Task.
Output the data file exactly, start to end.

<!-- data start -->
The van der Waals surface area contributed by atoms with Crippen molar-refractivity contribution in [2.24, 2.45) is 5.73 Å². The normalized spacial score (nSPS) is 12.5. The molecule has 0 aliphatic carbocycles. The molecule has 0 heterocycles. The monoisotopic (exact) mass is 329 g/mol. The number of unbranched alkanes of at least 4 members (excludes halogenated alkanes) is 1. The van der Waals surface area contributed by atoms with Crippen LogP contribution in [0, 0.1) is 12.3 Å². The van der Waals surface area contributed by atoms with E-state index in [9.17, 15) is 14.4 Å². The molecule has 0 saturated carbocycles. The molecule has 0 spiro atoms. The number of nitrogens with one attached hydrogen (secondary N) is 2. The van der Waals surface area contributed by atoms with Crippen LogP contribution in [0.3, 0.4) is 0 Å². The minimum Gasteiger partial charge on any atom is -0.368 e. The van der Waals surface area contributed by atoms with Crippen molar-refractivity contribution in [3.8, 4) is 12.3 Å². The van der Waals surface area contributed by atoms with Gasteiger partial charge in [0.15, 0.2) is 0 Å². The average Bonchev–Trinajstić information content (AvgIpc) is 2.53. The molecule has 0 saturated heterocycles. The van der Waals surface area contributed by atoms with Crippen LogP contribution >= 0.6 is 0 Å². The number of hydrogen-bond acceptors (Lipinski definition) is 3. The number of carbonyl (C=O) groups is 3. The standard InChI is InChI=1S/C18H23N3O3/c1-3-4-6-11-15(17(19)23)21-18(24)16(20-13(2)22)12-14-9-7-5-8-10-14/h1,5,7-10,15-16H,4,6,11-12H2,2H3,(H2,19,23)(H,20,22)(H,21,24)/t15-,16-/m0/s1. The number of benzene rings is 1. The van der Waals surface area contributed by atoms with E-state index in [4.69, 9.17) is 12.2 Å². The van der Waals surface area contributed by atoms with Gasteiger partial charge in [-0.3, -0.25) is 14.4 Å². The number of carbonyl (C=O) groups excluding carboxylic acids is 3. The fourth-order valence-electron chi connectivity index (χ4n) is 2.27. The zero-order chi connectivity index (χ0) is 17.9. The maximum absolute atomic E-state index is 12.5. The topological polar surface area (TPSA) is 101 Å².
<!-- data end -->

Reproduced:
The van der Waals surface area contributed by atoms with Crippen molar-refractivity contribution in [2.24, 2.45) is 5.73 Å². The normalized spacial score (nSPS) is 12.5. The molecule has 0 aliphatic carbocycles. The molecule has 0 heterocycles. The monoisotopic (exact) mass is 329 g/mol. The number of unbranched alkanes of at least 4 members (excludes halogenated alkanes) is 1. The van der Waals surface area contributed by atoms with Crippen LogP contribution in [0, 0.1) is 12.3 Å². The van der Waals surface area contributed by atoms with E-state index in [9.17, 15) is 14.4 Å². The molecule has 0 saturated carbocycles. The molecule has 0 spiro atoms. The number of nitrogens with one attached hydrogen (secondary N) is 2. The van der Waals surface area contributed by atoms with Crippen LogP contribution in [0.3, 0.4) is 0 Å². The minimum Gasteiger partial charge on any atom is -0.368 e. The van der Waals surface area contributed by atoms with Crippen molar-refractivity contribution in [3.8, 4) is 12.3 Å². The van der Waals surface area contributed by atoms with Gasteiger partial charge in [0.15, 0.2) is 0 Å². The average Bonchev–Trinajstić information content (AvgIpc) is 2.53. The molecule has 0 saturated heterocycles. The van der Waals surface area contributed by atoms with Crippen LogP contribution >= 0.6 is 0 Å². The number of hydrogen-bond acceptors (Lipinski definition) is 3. The number of carbonyl (C=O) groups is 3. The standard InChI is InChI=1S/C18H23N3O3/c1-3-4-6-11-15(17(19)23)21-18(24)16(20-13(2)22)12-14-9-7-5-8-10-14/h1,5,7-10,15-16H,4,6,11-12H2,2H3,(H2,19,23)(H,20,22)(H,21,24)/t15-,16-/m0/s1. The number of benzene rings is 1. The van der Waals surface area contributed by atoms with E-state index in [4.69, 9.17) is 12.2 Å². The van der Waals surface area contributed by atoms with Gasteiger partial charge in [-0.3, -0.25) is 14.4 Å². The number of carbonyl (C=O) groups excluding carboxylic acids is 3. The fourth-order valence-electron chi connectivity index (χ4n) is 2.27. The zero-order chi connectivity index (χ0) is 17.9. The maximum absolute atomic E-state index is 12.5. The topological polar surface area (TPSA) is 101 Å².